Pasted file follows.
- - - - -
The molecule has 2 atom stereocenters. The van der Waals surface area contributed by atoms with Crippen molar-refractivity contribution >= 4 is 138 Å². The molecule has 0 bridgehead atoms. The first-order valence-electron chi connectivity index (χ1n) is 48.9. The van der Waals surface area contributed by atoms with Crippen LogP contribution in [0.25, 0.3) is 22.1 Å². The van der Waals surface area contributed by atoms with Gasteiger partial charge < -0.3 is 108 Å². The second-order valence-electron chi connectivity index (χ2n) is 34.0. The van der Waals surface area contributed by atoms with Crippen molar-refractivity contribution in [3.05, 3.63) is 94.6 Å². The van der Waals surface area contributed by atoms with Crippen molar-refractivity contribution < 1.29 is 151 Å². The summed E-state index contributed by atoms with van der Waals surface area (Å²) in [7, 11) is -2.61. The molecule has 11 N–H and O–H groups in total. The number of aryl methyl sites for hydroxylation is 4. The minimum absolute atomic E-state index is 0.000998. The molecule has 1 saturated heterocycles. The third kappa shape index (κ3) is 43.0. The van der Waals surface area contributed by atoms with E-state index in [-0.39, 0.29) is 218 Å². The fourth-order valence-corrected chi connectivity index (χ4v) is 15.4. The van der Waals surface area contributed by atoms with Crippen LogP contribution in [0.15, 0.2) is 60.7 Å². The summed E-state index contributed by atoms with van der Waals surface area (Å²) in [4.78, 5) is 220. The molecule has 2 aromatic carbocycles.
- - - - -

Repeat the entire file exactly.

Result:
The molecule has 2 atom stereocenters. The van der Waals surface area contributed by atoms with Crippen molar-refractivity contribution >= 4 is 138 Å². The molecule has 0 bridgehead atoms. The first-order valence-electron chi connectivity index (χ1n) is 48.9. The van der Waals surface area contributed by atoms with Crippen LogP contribution in [0.25, 0.3) is 22.1 Å². The van der Waals surface area contributed by atoms with Gasteiger partial charge < -0.3 is 108 Å². The second-order valence-electron chi connectivity index (χ2n) is 34.0. The van der Waals surface area contributed by atoms with Crippen molar-refractivity contribution in [3.05, 3.63) is 94.6 Å². The van der Waals surface area contributed by atoms with Crippen molar-refractivity contribution < 1.29 is 151 Å². The summed E-state index contributed by atoms with van der Waals surface area (Å²) in [7, 11) is -2.61. The molecule has 11 N–H and O–H groups in total. The number of aryl methyl sites for hydroxylation is 4. The minimum absolute atomic E-state index is 0.000998. The molecule has 1 saturated heterocycles. The third kappa shape index (κ3) is 43.0. The van der Waals surface area contributed by atoms with E-state index in [-0.39, 0.29) is 218 Å². The fourth-order valence-corrected chi connectivity index (χ4v) is 15.4. The van der Waals surface area contributed by atoms with Crippen LogP contribution in [0.15, 0.2) is 60.7 Å². The summed E-state index contributed by atoms with van der Waals surface area (Å²) in [4.78, 5) is 220. The molecule has 2 aromatic carbocycles.